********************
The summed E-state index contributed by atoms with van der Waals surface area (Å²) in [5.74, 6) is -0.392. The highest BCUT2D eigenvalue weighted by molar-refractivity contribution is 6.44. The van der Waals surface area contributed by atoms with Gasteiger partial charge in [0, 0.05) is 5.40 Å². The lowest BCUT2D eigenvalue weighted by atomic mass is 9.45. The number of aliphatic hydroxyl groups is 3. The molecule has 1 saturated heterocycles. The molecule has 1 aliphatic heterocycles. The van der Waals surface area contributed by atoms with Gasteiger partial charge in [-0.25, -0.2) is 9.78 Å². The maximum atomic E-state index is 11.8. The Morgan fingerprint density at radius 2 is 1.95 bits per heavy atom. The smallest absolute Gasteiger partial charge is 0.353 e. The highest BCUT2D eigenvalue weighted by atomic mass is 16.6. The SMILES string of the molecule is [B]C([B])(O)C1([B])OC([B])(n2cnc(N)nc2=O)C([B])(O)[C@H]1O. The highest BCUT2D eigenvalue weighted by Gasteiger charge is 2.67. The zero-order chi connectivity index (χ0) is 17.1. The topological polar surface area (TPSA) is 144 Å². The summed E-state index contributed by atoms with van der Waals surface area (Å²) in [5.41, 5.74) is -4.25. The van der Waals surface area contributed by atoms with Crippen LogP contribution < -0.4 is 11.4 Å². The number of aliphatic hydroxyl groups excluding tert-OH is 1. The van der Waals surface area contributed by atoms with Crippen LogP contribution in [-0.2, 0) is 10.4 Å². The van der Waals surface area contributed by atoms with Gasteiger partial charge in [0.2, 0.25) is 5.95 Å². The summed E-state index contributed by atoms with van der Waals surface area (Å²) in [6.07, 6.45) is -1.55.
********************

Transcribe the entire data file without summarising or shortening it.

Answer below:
The summed E-state index contributed by atoms with van der Waals surface area (Å²) in [5.74, 6) is -0.392. The highest BCUT2D eigenvalue weighted by molar-refractivity contribution is 6.44. The van der Waals surface area contributed by atoms with Gasteiger partial charge in [0, 0.05) is 5.40 Å². The lowest BCUT2D eigenvalue weighted by atomic mass is 9.45. The number of aliphatic hydroxyl groups is 3. The molecule has 1 saturated heterocycles. The molecule has 1 aliphatic heterocycles. The van der Waals surface area contributed by atoms with Gasteiger partial charge in [-0.25, -0.2) is 9.78 Å². The maximum atomic E-state index is 11.8. The Morgan fingerprint density at radius 2 is 1.95 bits per heavy atom. The smallest absolute Gasteiger partial charge is 0.353 e. The highest BCUT2D eigenvalue weighted by atomic mass is 16.6. The SMILES string of the molecule is [B]C([B])(O)C1([B])OC([B])(n2cnc(N)nc2=O)C([B])(O)[C@H]1O. The highest BCUT2D eigenvalue weighted by Gasteiger charge is 2.67. The zero-order chi connectivity index (χ0) is 17.1. The topological polar surface area (TPSA) is 144 Å². The summed E-state index contributed by atoms with van der Waals surface area (Å²) in [5.41, 5.74) is -4.25. The van der Waals surface area contributed by atoms with Crippen LogP contribution < -0.4 is 11.4 Å². The number of aliphatic hydroxyl groups excluding tert-OH is 1. The van der Waals surface area contributed by atoms with Crippen LogP contribution in [-0.2, 0) is 10.4 Å². The van der Waals surface area contributed by atoms with Gasteiger partial charge in [0.2, 0.25) is 5.95 Å². The summed E-state index contributed by atoms with van der Waals surface area (Å²) in [6.07, 6.45) is -1.55.